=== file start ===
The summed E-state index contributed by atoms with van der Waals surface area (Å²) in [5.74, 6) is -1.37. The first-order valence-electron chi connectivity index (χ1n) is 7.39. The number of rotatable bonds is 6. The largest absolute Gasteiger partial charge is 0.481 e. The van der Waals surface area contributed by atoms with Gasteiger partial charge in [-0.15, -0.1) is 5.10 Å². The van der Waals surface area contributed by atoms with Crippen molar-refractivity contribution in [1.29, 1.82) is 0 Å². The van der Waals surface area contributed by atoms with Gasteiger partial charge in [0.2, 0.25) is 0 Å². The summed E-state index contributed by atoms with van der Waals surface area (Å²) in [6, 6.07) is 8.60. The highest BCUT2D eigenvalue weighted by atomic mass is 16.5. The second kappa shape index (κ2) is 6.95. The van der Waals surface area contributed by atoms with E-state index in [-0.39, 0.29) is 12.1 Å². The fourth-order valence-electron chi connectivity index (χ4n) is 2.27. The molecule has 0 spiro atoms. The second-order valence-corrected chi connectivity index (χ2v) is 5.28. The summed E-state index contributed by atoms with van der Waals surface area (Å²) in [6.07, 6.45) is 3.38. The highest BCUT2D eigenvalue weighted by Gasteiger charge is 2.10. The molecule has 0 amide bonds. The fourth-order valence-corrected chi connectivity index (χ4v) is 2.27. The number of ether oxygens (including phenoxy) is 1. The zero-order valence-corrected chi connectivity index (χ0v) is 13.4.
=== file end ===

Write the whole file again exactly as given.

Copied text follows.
The summed E-state index contributed by atoms with van der Waals surface area (Å²) in [5.74, 6) is -1.37. The first-order valence-electron chi connectivity index (χ1n) is 7.39. The number of rotatable bonds is 6. The largest absolute Gasteiger partial charge is 0.481 e. The van der Waals surface area contributed by atoms with Gasteiger partial charge in [-0.15, -0.1) is 5.10 Å². The van der Waals surface area contributed by atoms with Crippen molar-refractivity contribution in [1.29, 1.82) is 0 Å². The van der Waals surface area contributed by atoms with Gasteiger partial charge in [0.2, 0.25) is 0 Å². The summed E-state index contributed by atoms with van der Waals surface area (Å²) in [6, 6.07) is 8.60. The highest BCUT2D eigenvalue weighted by atomic mass is 16.5. The second kappa shape index (κ2) is 6.95. The van der Waals surface area contributed by atoms with E-state index in [-0.39, 0.29) is 12.1 Å². The fourth-order valence-electron chi connectivity index (χ4n) is 2.27. The molecule has 0 spiro atoms. The second-order valence-corrected chi connectivity index (χ2v) is 5.28. The summed E-state index contributed by atoms with van der Waals surface area (Å²) in [6.07, 6.45) is 3.38. The highest BCUT2D eigenvalue weighted by Gasteiger charge is 2.10. The molecule has 0 amide bonds. The fourth-order valence-corrected chi connectivity index (χ4v) is 2.27. The number of ether oxygens (including phenoxy) is 1. The zero-order valence-corrected chi connectivity index (χ0v) is 13.4.